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Chapter 3: Seeking and Using a Voucher

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pp. 56-89

Skimming—the practice of recruiting and selecting talented, committed people for whatever the task at hand—is part and parcel of modern life. And for good reason. Restaurants that have lively, intelligent servers tend to thrive. High-tech firms that employ hard-working personnel with a sophisticated knowledge ...

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Chapter 4: Attending Urban Schools

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pp. 90-113

At Welton Academy—the all-boys preparatory school portrayed in the 1985 movie Dead Poets Society—bagpipes play while students with names like Knox, Cameron, Neal, and Todd shuffle into the auditorium at the beginning of each semester to recite the 150-year-old institution’s motto: “Tradition, honor, discipline, excellence.” ...

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Chapter 5: Social Consequences

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pp. 114-139

Big rocks make big splashes. The exact size of the splash depends also on the speed at which the rock is traveling and the depth of the pond. But one thing is for certain: the impact is greatest at the point where the rock strikes the water—the undulating waves gradually fade away. And so it is with most social interventions. ...

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Chapter 6: The Urban Test Score Gap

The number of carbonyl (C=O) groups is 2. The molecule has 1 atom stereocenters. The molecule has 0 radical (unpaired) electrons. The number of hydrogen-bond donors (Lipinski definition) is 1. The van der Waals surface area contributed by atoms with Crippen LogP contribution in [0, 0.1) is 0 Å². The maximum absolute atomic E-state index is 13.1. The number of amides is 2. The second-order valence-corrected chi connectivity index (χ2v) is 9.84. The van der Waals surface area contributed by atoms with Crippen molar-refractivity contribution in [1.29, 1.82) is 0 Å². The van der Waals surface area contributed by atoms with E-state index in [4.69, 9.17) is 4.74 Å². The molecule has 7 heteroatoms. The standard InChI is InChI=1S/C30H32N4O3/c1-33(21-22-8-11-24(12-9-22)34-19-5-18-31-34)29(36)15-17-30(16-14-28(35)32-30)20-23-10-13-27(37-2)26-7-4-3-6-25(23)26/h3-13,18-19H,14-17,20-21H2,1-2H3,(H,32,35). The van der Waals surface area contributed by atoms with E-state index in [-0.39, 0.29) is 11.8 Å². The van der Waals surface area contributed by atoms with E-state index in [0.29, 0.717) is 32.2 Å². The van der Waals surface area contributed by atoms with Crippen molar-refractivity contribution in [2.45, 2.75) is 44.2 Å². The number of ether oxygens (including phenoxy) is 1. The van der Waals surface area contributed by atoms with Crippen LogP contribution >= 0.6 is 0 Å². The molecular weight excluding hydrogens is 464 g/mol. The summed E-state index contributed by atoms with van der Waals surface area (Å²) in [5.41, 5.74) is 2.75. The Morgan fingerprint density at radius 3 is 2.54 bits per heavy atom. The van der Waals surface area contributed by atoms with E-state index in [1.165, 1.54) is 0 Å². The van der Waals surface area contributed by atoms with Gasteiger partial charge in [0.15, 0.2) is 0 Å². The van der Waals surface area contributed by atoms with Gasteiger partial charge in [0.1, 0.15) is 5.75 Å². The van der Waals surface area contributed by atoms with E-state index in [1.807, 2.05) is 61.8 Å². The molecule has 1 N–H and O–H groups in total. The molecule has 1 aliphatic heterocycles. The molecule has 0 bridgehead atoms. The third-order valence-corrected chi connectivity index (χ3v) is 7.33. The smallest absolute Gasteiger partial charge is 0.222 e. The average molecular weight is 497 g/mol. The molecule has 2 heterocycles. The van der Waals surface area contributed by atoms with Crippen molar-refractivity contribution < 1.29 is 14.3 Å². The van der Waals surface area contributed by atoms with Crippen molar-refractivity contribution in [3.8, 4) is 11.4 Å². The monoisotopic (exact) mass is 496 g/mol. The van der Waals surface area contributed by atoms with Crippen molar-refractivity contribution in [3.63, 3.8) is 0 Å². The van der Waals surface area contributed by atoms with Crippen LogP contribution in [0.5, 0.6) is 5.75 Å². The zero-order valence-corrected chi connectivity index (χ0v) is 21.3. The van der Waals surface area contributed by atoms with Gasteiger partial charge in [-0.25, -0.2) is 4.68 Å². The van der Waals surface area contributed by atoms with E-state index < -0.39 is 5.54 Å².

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pp. 140-167

Switching to a private school changed the educational experiences of inner-city low-income students in important ways. Compared with their peers in public schools, voucher students were taught in smaller classes located in much smaller schools. They received more homework assignments, faced fewer disruptions, ...

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Chapter 7: Satisfaction with Urban Schools

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pp. 168-184

Most Americans appear to have serious reservations about the current state of public education. Eighty percent of all adults interviewed in a 2000 national Gallup poll gave public schools a grade of C or lower. Their assessments change, however, when they are asked about the schools in their community ...

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Chapter 8: Vouchers and Urban Schools

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pp. 185-208

Our evaluations of the national Children’s Scholarship Fund voucher program and the programs in New York City, Dayton, Washington, D.C., and San Antonio have revealed a generally consistent set of findings—many positive, many neutral, a few negative. Private schools were smaller than public ones. ...

Appendix A: Response Rates

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pp. 209-216

Appendix B: Construction of Survey Indexes

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pp. 217-219

Appendix C: Test Scores of Applicants to Voucher Programs

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pp. 220-221

Appendix D: The Noisy Data Problem

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pp. 222-224


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pp. 225-266


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pp. 267-275

E-ISBN-13: 9780815736868
E-ISBN-10: 081573686X

Page Count: 323
Publication Year: 2006

Edition: revised edition